In some Maryland car accident cases, the testimony from both sides is in direct contradiction, and the case ultimately boils down to the issue of credibility. That is, which party or witness presented the more convincing testimony and evidence. However, in some cases, one party may not have any evidence that directly contradicts the other side’s evidence, and instead presents circumstantial evidence supporting their position.
Circumstantial evidence is evidence that requires an inference be made to reach the conclusion that the party presenting the evidence is asserting. For example, a defendant’s fingerprints left at the scene of a crime would be considered circumstantial evidence that the defendant had been present. In this situation, direct evidence would be testimony from a witness that saw the defendant at the scene of the crime.
A recent case illustrates the difference between circumstantial and direct evidence, as well as how an accident victim can use circumstantial evidence to help prove their case.
The plaintiff was injured in an accident when she was rear-ended by a pick-up truck. Evidently, the driver of the truck fled the scene immediately after the crash, but police were able to locate the truck in a parking lot a short time later. The truck – which was registered to the defendant – was towed by a scrapping company.
According to the court’s opinion, when police officers went to the defendant’s home to investigate the accident, they noted that it looked like someone was home, but no one answered the door. The defendant also failed to notify the police, even after the scrapping company informed the defendant that the vehicle could not be released to him until he did so.
The defendant later testified that the car was his, but that he was not driving the vehicle at the time of the accident. He proposed that the driver was a family friend who used to live with him. However, the defendant could not provide any contact information for the friend.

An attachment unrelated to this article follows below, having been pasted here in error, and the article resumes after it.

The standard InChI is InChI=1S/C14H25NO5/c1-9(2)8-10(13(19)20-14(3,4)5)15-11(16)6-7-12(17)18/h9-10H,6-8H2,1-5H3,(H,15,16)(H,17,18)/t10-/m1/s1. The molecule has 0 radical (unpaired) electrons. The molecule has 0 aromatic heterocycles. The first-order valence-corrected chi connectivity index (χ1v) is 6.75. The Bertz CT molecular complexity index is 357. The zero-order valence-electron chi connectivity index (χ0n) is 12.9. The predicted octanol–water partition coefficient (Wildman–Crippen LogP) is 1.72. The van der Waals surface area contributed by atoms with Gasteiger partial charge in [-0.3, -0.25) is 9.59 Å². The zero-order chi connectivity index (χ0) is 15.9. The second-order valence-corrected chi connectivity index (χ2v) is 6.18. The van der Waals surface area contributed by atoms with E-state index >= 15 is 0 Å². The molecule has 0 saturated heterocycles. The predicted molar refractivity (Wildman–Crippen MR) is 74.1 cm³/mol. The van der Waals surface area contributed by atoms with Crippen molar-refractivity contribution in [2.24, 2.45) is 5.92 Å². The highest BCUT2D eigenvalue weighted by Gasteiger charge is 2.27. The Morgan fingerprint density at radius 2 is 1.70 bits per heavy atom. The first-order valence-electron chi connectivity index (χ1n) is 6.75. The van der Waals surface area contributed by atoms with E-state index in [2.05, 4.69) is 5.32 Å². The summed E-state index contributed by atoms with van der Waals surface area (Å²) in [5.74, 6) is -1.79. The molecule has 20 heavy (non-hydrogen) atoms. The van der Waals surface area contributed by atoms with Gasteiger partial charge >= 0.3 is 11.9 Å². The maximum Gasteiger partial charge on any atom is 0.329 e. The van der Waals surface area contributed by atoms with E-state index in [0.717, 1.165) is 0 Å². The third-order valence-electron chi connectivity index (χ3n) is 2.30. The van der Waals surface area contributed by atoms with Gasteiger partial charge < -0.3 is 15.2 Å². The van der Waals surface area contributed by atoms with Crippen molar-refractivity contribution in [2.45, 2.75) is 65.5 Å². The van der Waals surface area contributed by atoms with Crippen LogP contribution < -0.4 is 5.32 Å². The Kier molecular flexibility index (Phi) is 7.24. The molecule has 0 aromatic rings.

The plaintiff filed a personal injury case against the defendant, who moved to dismiss the plaintiff’s claim on the basis that he provided direct evidence, in the form of his statement, that he was not driving the truck at the time of the accident. The defendant argued that the plaintiff’s only evidence that he was driving the car was circumstantial, and was not probative in the face of the direct evidence indicating he was not the driver.
The court rejected the defendant’s argument and permitted the plaintiff’s case to proceed to trial. The court explained that circumstantial evidence can be probative, even in the face of direct evidence stating the opposite, when the circumstantial evidence is stronger. Here, after considering both parties’ evidence, the court determined that the defendant’s statement denying that he was the driver as well as his version of the events was less likely than the plaintiff’s version of events. Thus, the court held that the plaintiff’s circumstantial evidence sufficiently rebutted the defendant’s direct evidence and summary judgement was not appropriate.
Have You Been Injured in a Maryland Car Accident?
If you or a loved one has recently been injured in a Maryland car accident, the attorneys at the law firm of Lebowitz & Mzhen, LLC can help. At Lebowitz & Mzhen, we have decades of experience handling all types of Maryland car accident cases, including hit-and-run accidents. To learn more, call 410-654-3600 to schedule a free consultation to discuss your matter with an attorney today.
More Blog Posts:
Court Dismisses South-by-Southwest Drunk-Driving Case, Maryland Car Accident Attorney Blog, published October 2, 2018.
Can Maryland Injury Victims Stack Insurance Policies?, Maryland Car Accident Attorney Blog, published September 25, 2018.